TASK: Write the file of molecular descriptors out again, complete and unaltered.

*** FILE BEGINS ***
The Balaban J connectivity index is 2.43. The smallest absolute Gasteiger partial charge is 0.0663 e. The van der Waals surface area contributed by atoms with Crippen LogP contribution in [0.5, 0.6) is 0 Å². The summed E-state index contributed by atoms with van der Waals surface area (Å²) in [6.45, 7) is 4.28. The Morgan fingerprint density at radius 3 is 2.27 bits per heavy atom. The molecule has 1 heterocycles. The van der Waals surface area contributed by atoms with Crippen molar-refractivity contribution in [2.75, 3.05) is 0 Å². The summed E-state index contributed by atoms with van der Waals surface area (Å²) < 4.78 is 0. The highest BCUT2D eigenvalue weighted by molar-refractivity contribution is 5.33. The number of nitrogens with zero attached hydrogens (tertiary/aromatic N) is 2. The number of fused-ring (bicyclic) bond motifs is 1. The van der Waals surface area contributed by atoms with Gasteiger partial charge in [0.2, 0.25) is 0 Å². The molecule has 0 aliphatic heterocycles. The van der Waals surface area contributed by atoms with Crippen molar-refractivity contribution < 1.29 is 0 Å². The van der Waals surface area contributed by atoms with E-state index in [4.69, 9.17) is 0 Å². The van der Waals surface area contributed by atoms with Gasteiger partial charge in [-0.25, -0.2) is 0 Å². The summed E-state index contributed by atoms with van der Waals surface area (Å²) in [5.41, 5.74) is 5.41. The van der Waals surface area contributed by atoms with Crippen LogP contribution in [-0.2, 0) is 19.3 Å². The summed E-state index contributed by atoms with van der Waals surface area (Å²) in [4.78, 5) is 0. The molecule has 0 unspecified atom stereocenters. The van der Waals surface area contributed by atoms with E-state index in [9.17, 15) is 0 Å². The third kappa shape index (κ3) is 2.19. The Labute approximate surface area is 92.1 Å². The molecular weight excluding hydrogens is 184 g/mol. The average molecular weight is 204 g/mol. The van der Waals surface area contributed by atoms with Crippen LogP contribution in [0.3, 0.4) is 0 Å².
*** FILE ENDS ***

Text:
The Balaban J connectivity index is 2.43. The smallest absolute Gasteiger partial charge is 0.0663 e. The van der Waals surface area contributed by atoms with Crippen LogP contribution in [0.5, 0.6) is 0 Å². The summed E-state index contributed by atoms with van der Waals surface area (Å²) in [6.45, 7) is 4.28. The Morgan fingerprint density at radius 3 is 2.27 bits per heavy atom. The molecule has 1 heterocycles. The van der Waals surface area contributed by atoms with Crippen molar-refractivity contribution in [2.75, 3.05) is 0 Å². The summed E-state index contributed by atoms with van der Waals surface area (Å²) < 4.78 is 0. The highest BCUT2D eigenvalue weighted by molar-refractivity contribution is 5.33. The number of nitrogens with zero attached hydrogens (tertiary/aromatic N) is 2. The number of fused-ring (bicyclic) bond motifs is 1. The van der Waals surface area contributed by atoms with Gasteiger partial charge in [0.2, 0.25) is 0 Å². The molecule has 0 aliphatic heterocycles. The van der Waals surface area contributed by atoms with Crippen molar-refractivity contribution < 1.29 is 0 Å². The van der Waals surface area contributed by atoms with E-state index in [4.69, 9.17) is 0 Å². The van der Waals surface area contributed by atoms with Gasteiger partial charge in [-0.25, -0.2) is 0 Å². The summed E-state index contributed by atoms with van der Waals surface area (Å²) in [5.41, 5.74) is 5.41. The van der Waals surface area contributed by atoms with Crippen LogP contribution in [-0.2, 0) is 19.3 Å². The summed E-state index contributed by atoms with van der Waals surface area (Å²) in [4.78, 5) is 0. The molecule has 0 unspecified atom stereocenters. The van der Waals surface area contributed by atoms with E-state index in [9.17, 15) is 0 Å². The third kappa shape index (κ3) is 2.19. The Labute approximate surface area is 92.1 Å². The molecular weight excluding hydrogens is 184 g/mol. The average molecular weight is 204 g/mol. The van der Waals surface area contributed by atoms with Crippen LogP contribution in [0.3, 0.4) is 0 Å².